Romania is a country which is still trying to find a clear way forward both for business and for the community at large. It is for this reason each year it passes many new laws or more importantly amends existing laws, as well as adopting EU laws and EU regulations and EU directives. The constant changing of the Romanian legal environment is a nightmare not only for the companies but for lawyers practicing in Romania.

For the business community this is highly problematic as they do not know what laws will be amended, what laws will be passed or indeed what new laws will be introduced. Often new laws are passed for political reasons by way of Romanian Government Emergency Ordinance and therefore come into immediate effect without any public discussion.

Most businesses now accept this as a normal business hazard of carrying on business in Romania but it has unforeseen consequences. Romania being a country were often legal enforcement is more form over substances then unless you have a full time legal adviser working in your company legal matters can get overlooked.  Changes to Law 30/1990 on Companies, of the Romanian Labor Code or the Romanian Fiscal Code are the most frequent and likely to cause difficulties.  If you work in the Romanian pharmaceutical industry the requirements of the Romanian Health Ministry and licensing authorities will give you many problems.

Many accountants try to cover the financial and taxation aspects and risks. There are regulations dealing nor only with the taxation but commercial and other matters which cause problems. This was brought home to me in discussion with an architect friend last week. He pointed out that many commercial buildings in Romania are deficient from the legal technical perspective and therefore unsellable. Further more, there are matters which mean that if there was an accident or fire the owners can be personally liable as the technical matters of construction have not been adequately recorded.

Buildings that were erected in the early 1990s and 2000s whilst the general construction rules were followed, there are now in some cases serious discrepancies. These can make a building unsafe until they are resolved. The technical documentation also will need to be brought up to date.

The same applies to corporate matters for a company. A legal audit (or due diligence) should be carried out periodically by a reputable Romanian law firm. This is necessary whether or not it is intended to sell the company.

A legal audit should cover a thorough review of all documentation including corporate documents registered with the Trade Registry. Documents have to be brought up to date and registered and filed with the Romanian Trade Registry and these may have been overlooked. Copies of documents in some cases have to be kept and authorized translations obtained and made available to the authorities.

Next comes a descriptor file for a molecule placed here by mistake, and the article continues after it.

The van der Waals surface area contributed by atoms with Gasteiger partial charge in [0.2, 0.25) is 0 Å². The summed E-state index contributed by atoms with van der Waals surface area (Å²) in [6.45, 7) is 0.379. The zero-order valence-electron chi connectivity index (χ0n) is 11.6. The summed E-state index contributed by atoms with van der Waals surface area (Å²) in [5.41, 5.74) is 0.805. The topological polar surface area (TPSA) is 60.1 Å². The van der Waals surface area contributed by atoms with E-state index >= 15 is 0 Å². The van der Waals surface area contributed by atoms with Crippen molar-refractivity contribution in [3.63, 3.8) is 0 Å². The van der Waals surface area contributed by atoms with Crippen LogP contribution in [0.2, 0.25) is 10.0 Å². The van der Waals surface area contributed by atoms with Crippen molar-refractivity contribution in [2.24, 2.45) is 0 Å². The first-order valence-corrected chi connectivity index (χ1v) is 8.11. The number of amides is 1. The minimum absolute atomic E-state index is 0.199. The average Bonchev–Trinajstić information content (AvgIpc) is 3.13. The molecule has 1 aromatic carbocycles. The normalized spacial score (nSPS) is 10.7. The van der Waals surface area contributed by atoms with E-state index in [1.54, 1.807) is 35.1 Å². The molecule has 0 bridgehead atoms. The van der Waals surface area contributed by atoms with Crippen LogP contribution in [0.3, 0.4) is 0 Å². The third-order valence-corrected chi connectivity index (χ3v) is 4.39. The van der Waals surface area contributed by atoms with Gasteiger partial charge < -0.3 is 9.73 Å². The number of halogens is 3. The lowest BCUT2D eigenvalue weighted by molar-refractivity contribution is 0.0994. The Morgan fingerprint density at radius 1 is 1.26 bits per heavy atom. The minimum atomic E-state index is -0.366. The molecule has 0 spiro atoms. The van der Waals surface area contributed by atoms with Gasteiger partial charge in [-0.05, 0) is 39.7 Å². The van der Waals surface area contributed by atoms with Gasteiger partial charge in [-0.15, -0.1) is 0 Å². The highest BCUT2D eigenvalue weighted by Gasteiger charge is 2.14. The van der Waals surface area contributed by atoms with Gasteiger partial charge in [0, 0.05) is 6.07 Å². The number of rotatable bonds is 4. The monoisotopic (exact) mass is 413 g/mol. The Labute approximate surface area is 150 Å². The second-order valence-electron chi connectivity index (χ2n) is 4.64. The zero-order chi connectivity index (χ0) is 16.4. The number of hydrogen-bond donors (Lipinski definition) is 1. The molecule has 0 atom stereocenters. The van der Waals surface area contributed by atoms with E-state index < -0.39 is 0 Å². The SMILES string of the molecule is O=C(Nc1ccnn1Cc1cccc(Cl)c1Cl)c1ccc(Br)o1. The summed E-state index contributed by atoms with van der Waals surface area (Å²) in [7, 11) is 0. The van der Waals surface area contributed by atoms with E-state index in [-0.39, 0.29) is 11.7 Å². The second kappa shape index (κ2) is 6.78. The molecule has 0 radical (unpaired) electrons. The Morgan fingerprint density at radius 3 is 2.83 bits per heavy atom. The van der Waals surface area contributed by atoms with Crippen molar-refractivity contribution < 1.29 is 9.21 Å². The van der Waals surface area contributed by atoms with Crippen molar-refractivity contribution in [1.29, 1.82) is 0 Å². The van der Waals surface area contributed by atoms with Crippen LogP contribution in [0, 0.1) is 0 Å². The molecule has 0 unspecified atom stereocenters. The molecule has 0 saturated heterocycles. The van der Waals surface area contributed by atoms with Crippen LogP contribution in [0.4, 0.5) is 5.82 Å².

Where necessary minutes of the companies should be prepared and signed. As most companies in Romania are “family” owned and run decisions are made over a cup of coffee and not properly recorded. For the sake of good order proper records should be kept. Commercial contracts should be reviewed and any risks to the Company pointed out.

I have already written about employment matters and employment issues need to be reviewed. The companies should consider if there are any commercial matters which could give rise to claims from third parties and which would cause the company major difficulties in the future.

A legal audit need not be expensive or take a long time provided there is co-operation. In any company if a legal audit is carried out the staff need to understand that it is a precautionary step and not intended to catch people out.

Romanians not being used to planning ahead find the idea of a legal audit strange. When we have carried out such an audit we have always found that the client has learned something about their company. They have learned about matters which they did not know about and they can use it in the future. None have ever said it is a waste of time and more importantly money.

Our advice to our clients is consider periodically (at least every five years) to have a legal audit carried out to ensure that they are legally compliant. If discrepancies are picked up then they can be resolved at an early stage and matters rectified before it is too late and the company or business incurs fines and more costs.

So if you run a business think about it.